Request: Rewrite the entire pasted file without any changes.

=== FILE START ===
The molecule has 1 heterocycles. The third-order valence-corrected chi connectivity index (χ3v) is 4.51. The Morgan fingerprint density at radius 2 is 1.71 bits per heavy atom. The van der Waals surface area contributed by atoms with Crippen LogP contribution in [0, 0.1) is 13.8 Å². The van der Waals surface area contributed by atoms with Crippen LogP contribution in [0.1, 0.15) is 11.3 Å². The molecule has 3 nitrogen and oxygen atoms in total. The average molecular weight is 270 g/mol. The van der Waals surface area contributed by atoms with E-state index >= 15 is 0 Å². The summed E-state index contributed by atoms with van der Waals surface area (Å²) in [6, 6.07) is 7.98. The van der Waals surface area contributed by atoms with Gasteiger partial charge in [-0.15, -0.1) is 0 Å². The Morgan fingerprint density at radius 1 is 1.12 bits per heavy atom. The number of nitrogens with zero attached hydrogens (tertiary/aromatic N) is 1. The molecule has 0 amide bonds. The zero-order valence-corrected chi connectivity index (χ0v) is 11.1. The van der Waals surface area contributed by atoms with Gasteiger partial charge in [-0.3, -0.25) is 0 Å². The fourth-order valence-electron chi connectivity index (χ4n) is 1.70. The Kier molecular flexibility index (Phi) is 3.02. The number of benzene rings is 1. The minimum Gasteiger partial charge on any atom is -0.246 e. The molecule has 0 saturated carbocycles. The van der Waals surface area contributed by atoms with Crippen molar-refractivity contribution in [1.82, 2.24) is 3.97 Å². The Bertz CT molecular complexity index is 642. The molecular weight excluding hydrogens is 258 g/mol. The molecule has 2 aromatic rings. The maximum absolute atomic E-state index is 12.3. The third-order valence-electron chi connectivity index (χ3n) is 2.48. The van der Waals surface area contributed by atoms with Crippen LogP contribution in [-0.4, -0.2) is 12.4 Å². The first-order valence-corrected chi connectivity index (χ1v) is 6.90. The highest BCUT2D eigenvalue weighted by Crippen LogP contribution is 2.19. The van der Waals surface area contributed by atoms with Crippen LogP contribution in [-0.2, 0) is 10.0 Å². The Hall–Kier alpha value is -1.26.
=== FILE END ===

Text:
The molecule has 1 heterocycles. The third-order valence-corrected chi connectivity index (χ3v) is 4.51. The Morgan fingerprint density at radius 2 is 1.71 bits per heavy atom. The van der Waals surface area contributed by atoms with Crippen LogP contribution in [0, 0.1) is 13.8 Å². The van der Waals surface area contributed by atoms with Crippen LogP contribution in [0.1, 0.15) is 11.3 Å². The molecule has 3 nitrogen and oxygen atoms in total. The average molecular weight is 270 g/mol. The van der Waals surface area contributed by atoms with E-state index >= 15 is 0 Å². The summed E-state index contributed by atoms with van der Waals surface area (Å²) in [6, 6.07) is 7.98. The van der Waals surface area contributed by atoms with Gasteiger partial charge in [-0.15, -0.1) is 0 Å². The Morgan fingerprint density at radius 1 is 1.12 bits per heavy atom. The number of nitrogens with zero attached hydrogens (tertiary/aromatic N) is 1. The molecule has 0 amide bonds. The zero-order valence-corrected chi connectivity index (χ0v) is 11.1. The van der Waals surface area contributed by atoms with Gasteiger partial charge in [-0.3, -0.25) is 0 Å². The fourth-order valence-electron chi connectivity index (χ4n) is 1.70. The Kier molecular flexibility index (Phi) is 3.02. The number of benzene rings is 1. The minimum Gasteiger partial charge on any atom is -0.246 e. The molecule has 0 saturated carbocycles. The van der Waals surface area contributed by atoms with Crippen molar-refractivity contribution in [1.82, 2.24) is 3.97 Å². The Bertz CT molecular complexity index is 642. The molecular weight excluding hydrogens is 258 g/mol. The molecule has 2 aromatic rings. The maximum absolute atomic E-state index is 12.3. The third-order valence-electron chi connectivity index (χ3n) is 2.48. The van der Waals surface area contributed by atoms with Crippen LogP contribution in [-0.4, -0.2) is 12.4 Å². The first-order valence-corrected chi connectivity index (χ1v) is 6.90. The highest BCUT2D eigenvalue weighted by Crippen LogP contribution is 2.19. The van der Waals surface area contributed by atoms with Crippen LogP contribution in [-0.2, 0) is 10.0 Å². The Hall–Kier alpha value is -1.26.